The Future of the Music Industry is NFTs

BY: Kiana Lozzi, RBFL Student Editor

Artists’ incomes have significantly shifted from mechanical to performance royalties and the next shift should be to music NFTs. NFTs, or “non-fungible tokens,” are data units that are stored on a blockchain that transfer ownership of either physical things or digital media. Additionally, NFTs have given artists an opportunity to retain the copyright and reproduction rights for their work and allow musicians to directly license ownership to fans.

NFTs incentivize musicians by offering perpetual royalties, new revenue streams, and the easing of payments. NFTs allow music artists to garner profits that are traditionally inaccessible under copyright law. Under most record label contracts, copyright owners have control over a specific copy up until it is first sold. Therefore, the copyright holder has protection, but receives no royalties from sales after their first copy. In comparison, NFTs allow for continual payments beyond this initial sale. Therefore, royalty payments could increase for music releases and other traditional revenue streams. Merchandise that is sold at shows provides music artist a one-time payment for each article of merchandise. However, if music artists sell NFTs as collectibles, then they have the potential to earn endless stream of revenue from their pieces.

NFTs allocate a percentage of the royalties to someone’s favorite artist and grant other benefits, which has increased the connection between the artist and fan in a novel way. Thus, music NFTs help artists build their community. Additionally, the traditional record label framework for music artists has led to numerous artists getting exploited. However, music NFTs turns fans into shareholders because they own a stake in their favorite music artists and can gain value from it. Thus, altering and promoting consumerism. The role of investor typically and historically has been the record label, which then creates deals that are unfavorable for the artist.  Taylor Swift, Frank Ocean, and TLC are a few artists who fell victim to these exploitative record deals and no ownership of their masters.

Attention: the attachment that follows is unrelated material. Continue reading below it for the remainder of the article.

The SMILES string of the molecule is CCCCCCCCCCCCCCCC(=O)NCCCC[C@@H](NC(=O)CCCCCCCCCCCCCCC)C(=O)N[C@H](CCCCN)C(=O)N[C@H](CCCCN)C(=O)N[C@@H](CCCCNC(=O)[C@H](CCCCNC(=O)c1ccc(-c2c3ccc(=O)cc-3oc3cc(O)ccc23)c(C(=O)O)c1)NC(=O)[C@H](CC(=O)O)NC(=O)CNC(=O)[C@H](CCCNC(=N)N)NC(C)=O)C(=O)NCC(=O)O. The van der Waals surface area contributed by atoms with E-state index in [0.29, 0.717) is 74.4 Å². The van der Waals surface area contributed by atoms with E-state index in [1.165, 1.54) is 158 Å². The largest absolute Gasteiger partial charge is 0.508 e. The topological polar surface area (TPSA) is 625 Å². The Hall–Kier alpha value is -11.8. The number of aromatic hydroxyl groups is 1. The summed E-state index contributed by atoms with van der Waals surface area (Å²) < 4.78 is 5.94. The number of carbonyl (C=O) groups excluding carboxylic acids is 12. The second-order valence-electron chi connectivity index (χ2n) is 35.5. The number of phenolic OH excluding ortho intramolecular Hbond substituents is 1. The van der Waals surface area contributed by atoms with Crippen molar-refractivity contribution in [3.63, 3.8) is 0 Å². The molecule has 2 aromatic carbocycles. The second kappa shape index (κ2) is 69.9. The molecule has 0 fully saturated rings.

Music artist, Steve Aoki, launched AOKIVERSE, for his music NFTs in early 2022. Users could join AOKIVERSE by buying an NFT passport that included free tickets to live shows, merchandise, and other members-only events. Moreover, artists no longer need millions of fans spending a dollar on them and supporting a lot of middlemen. Instead, they just need a few hundred fans that really appreciate them enough to invest in their success.

Current legislation does not typically deem NFTs as securities, but they can be securities. The strongest argument for music NFTs not being deemed securities is that the value that music NFTs create is not a standard securitized investment contract, but it is tied to the personal connection that fans have with the artist and their work. Thus, the NFT itself does not produce a high expectation of profit, but it produces the chance for artists and fans to meaningfully connect prior to this technology. Overall, the internet and securitization offered a new revenue model for music artists, and now blockchain technology and NFTs may have forged a new path for artists to disrupt the music industry.


Daniel O’Neill, How Music NFTs are Impacting the Creator Economy (Part Two) JingCulture&Crypto (Oct. 31, 2022),

Kaczynski, S., & Kominers, S. D. (2021, November 19). How nfts create value. Harvard Business Review.

Patel, S. (n.d.). If NFTs Rule the World: A New Wave of Ownership. The International Journal of blockchain law.

Price, K. (2022, January 5). How nfts are providing music artists with another way to take back control. Fordham Intellectual Property, Media & Entertainment Law Journal.

Talia Smith-Muller,Music NFTs: What You Need to KJnow as a Musician and Fan

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